George Washington Papers

From George Washington to Timothy Pickering, 4 August 1799

To Timothy Pickering

Mount Vernon Augt 4th 1799

Dear Sir,

Your favour of the 18th Ulto came to hand in due course of the Mail, and I thank you for the information contained in it.

Is it not time to learn, Officially, and unequivocally, the result of the Presidents message, and consequent (I presume) intimation to the French Government, respecting the appointment of Envoys to Treat with it?

Having no Church nearer than Alexandria (nine miles distant) I usually postpone writing, or answering letters that do not require immediate attention, until then; that the regular exercise I take, and the avocations which employ me, may be less interrupted.

On this principle, the present acknowledgment of your letter (above) has been delayed, and thereby a question, which I intended to propound in it, I find solved, in the Aurora which came to hand last night.

The question I allude to, is, whether the Officers of Government intended to be quiescent under the direct charge of bribery, exhibited in such aggrivated terms by the Editor of the above Paper? The most dangerous consequences would, in my opinion, have flowed from such silence, & therefore could not be overlooked: and yet, I am persuaded that if a rope, a little longer had been given him, he would have hung himself in something worse; if possible: for there seems to be no bounds to his attempts to destroy all confidence, that the People might, and (without sufficient proof of its demerits) ought, to have in their government; thereby dissolving it, and producing a disunion of the States. That this is the object of such Publications as the Aurora and other Papers of the same complexion teem with, those who “run, may read” the motives which are ascribed to them, notwithstanding.

They dare not, at present, act less under covert; but they unfold very fast; and like untimely fruit, or flowers forced in a hot bed, will, I hope, whatever my expectation⟨s⟩ may be, soon wither, and in principle, die like them.

All of the administration, or some of the members are now to look to it, for Mr Duane I perceive, in his address to the Public, on the occasion of his arrest, has assured it “that he has not published a fact which he cannot prove, and that neither persecution nor any other peril to which bad men may expose him, can make him swerve from the cause of republicanism.”1 With very great esteem & regard I am—Dear Sir Your Most Obedt Servt

Go: Washington

ALS, MHi: Pickering Papers; ALS (letterpress copy), DLC:GW. The ALS is docketed “recd 8th.”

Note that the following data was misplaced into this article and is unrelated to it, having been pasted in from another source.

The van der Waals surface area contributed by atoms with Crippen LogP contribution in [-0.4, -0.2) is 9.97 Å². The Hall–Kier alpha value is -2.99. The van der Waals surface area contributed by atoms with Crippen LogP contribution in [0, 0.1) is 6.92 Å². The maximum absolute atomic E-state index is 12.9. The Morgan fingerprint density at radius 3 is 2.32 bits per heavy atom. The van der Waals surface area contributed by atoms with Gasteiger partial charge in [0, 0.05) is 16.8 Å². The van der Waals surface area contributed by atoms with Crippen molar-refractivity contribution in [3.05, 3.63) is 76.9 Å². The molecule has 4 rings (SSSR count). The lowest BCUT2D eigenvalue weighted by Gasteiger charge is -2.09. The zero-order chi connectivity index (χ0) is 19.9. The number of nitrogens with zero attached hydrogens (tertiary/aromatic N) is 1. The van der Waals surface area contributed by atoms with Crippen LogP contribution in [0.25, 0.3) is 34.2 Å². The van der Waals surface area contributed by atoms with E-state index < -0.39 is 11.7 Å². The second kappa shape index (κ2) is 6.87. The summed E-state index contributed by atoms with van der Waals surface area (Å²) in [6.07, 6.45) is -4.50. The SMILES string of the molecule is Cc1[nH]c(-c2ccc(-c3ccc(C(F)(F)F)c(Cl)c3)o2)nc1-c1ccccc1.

1Following the death of Benjamin Franklin Bache in September 1798, William Duane (1760–1835) became editor of the Aurora, the most strident and influential of the Republican newspapers. In February 1799 Duane was acquitted of charges brought against him under the Sedition Act, but he was charged again on 30 July when his attacks on the Adams administration for corruption and undue British influence in its moves to re-open trade with Saint Domingue culminated on 24 July in an accusation of British bribery. After reading Duane’s attack of 24 July, Pickering wrote on the same day to President Adams that Duane had declared that Adams “had asserted the influence of the British Government in the affairs of our own—and insinuated that it was obtained by bribery” (quoted in Smith, Freedom’s Fetters, description begins James Morton Smith. Freedom’s Fetters: The Alien and Sedition Laws and American Civil Liberties. Ithaca, N.Y., 1956. description ends 283). Pickering also sent a copy of Duane’s article to the federal district attorney in Philadelphia. On 31 July, Duane reported to the readers of the Aurora that he “was yesterday between nine and ten o’clock arrested by John [William] Nichols, esq. marshal of this district, upon a warrant from Judge [Richard] Peters, and on behalf of the administration, for publishing in the Aurora of the 24th instant, certain matters alledged to be defamatory, or untrue, concerning the administration.” Duane’s statement included the assertion that GW quotes here. Duane remained free on bail until he was brought to trial in October, when the case was postponed until 1800. For further references to the prosecution of Duane, see James McHenry to GW, 10 Nov. 1799, and note 4 of that document. See also GW to McHenry, 11 Aug., and notes.

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